Leaders play a significant role when it comes to setting the tone for an organizational shift toward more open, effective communication, as well as clear channels for honest feedback, no matter at what level of an organization someone might be.
When an organization can have complete alignment this increases competitive advantage, increases revenue, reduces costs and increases profits.
Transparent communication helps alleviate the possibility of division, discrimination, and unconscious bias. It recognizes that there is always room for improvement, that nothing is taken for granted, and that organizational culture is not assumed but expressly discussed.
A leader is uniquely equipped to discuss and implement inclusivity practices and model the standards and expectations for appropriate, respectful behavior in the workplace. Creating a more inclusive environment—in which differences in learning levels, skill sets, race, ethnicity, gender, socioeconomic status, title, and other qualities that team members bring to the table—is not about getting it perfect. In fact, inclusion is nurtured in a communicative workplace where mistakes are not used to penalize or shame team members, but instead, are held up as valuable lessons for learning. Therefore, it is important for both genders to recognize each of these when they are working together. Moreover, we must consider using a gender-neutral image to avoid distinguishing roles according to people’s sex or gender, in order to avoid gender discrimination.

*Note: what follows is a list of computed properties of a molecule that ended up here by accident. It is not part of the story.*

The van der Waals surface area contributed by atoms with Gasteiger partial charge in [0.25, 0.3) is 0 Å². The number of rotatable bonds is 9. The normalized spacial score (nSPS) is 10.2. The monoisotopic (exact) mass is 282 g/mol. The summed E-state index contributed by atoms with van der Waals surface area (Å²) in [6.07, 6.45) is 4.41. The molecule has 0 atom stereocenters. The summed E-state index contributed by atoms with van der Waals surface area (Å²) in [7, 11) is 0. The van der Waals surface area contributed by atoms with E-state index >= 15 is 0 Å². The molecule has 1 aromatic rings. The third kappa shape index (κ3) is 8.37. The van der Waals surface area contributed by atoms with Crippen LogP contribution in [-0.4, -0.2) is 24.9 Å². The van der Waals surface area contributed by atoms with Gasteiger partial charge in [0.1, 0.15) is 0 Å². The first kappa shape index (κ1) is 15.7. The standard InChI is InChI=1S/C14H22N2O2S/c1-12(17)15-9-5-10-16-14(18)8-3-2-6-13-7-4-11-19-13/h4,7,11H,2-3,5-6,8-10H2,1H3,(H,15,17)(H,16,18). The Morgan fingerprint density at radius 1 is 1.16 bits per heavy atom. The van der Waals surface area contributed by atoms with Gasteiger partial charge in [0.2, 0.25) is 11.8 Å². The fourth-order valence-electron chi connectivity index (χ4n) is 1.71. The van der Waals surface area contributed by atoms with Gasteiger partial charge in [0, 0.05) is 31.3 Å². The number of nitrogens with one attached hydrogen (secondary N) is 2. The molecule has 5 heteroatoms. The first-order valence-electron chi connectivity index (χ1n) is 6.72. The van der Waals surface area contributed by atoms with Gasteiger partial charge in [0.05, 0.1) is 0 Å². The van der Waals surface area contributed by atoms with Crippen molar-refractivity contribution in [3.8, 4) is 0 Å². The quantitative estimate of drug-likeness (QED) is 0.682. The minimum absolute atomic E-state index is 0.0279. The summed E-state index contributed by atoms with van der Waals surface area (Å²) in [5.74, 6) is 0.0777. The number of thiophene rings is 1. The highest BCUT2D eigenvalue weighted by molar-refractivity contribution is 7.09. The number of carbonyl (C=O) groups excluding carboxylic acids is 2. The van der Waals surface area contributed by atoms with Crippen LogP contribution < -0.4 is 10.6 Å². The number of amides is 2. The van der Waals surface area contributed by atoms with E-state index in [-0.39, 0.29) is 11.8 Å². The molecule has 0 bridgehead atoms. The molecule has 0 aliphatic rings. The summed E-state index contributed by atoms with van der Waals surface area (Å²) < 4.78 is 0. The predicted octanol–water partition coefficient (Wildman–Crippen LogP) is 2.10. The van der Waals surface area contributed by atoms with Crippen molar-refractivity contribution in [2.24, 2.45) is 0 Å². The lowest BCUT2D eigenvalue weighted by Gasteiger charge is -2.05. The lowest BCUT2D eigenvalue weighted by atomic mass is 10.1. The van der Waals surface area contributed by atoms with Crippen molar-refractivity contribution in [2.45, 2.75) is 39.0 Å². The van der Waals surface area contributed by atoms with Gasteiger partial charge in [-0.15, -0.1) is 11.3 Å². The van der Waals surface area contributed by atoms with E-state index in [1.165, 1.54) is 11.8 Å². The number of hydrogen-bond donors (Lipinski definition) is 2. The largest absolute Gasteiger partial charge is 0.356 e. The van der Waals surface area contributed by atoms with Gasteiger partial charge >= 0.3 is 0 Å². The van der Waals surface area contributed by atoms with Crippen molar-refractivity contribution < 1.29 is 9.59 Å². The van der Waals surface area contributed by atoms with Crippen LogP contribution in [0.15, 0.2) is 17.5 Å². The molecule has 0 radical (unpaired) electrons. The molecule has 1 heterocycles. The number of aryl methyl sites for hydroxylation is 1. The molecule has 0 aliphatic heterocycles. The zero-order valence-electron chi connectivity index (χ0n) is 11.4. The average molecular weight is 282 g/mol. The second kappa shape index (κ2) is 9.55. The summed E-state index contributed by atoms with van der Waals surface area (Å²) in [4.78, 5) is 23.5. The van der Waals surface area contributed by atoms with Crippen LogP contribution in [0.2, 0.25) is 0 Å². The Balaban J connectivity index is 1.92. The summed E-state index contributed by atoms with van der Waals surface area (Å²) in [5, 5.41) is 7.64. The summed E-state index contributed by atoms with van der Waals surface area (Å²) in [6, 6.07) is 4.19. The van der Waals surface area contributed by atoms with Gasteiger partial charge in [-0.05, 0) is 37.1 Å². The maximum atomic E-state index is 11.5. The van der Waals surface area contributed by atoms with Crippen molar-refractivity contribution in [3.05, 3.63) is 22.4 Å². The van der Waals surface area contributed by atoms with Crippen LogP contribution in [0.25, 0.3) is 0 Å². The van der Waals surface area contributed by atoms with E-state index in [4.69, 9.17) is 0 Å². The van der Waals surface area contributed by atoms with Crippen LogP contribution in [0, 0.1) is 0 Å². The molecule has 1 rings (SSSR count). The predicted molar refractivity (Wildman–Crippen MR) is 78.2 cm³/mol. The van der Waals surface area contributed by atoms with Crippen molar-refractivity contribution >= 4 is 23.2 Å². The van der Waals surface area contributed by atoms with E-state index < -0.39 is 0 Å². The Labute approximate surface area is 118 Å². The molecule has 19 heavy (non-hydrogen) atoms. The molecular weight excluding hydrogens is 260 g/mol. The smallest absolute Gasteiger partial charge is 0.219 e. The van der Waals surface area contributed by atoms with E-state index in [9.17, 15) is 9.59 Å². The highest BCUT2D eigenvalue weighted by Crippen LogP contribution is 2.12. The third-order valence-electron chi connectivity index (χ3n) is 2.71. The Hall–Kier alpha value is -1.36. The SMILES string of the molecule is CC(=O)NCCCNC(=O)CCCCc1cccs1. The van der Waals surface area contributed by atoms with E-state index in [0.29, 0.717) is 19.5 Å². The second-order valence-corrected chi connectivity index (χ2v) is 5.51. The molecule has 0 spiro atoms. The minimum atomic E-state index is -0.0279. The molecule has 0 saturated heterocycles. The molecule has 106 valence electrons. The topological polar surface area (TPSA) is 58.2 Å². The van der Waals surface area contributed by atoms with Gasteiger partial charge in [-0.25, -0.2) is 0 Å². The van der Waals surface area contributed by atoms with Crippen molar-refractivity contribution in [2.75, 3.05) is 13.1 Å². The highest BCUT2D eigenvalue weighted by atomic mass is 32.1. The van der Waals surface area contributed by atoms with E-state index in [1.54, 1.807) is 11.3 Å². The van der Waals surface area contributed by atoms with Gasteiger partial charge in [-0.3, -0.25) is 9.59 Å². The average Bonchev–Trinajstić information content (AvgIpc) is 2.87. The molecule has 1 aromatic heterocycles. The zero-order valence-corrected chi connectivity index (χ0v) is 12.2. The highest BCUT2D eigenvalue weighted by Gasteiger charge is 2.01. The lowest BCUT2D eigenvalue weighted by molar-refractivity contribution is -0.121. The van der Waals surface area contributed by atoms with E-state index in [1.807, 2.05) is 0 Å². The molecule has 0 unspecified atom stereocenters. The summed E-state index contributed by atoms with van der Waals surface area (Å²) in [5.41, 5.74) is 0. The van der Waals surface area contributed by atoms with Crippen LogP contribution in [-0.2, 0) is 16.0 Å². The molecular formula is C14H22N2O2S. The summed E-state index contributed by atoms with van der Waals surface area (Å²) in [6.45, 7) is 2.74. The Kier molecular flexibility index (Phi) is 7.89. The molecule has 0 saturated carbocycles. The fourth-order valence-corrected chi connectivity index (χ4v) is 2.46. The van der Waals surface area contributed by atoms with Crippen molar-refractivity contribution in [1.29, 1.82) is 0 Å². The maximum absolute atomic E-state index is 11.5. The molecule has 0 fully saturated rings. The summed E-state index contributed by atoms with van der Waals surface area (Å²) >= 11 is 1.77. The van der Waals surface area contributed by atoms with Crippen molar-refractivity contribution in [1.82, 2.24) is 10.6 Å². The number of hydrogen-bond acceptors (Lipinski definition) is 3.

Because the typical workplace, in the United States and around the world, is changing all the time, we must be aware of the trends that might be affecting the possibility of inclusivity. Generational turnover, immigration and changing demographics, emerging markets, and advances in technology all create an ecosystem that might serve to create new possibilities, as well as perpetuate barriers to recruiting and developing a diverse pool of talent.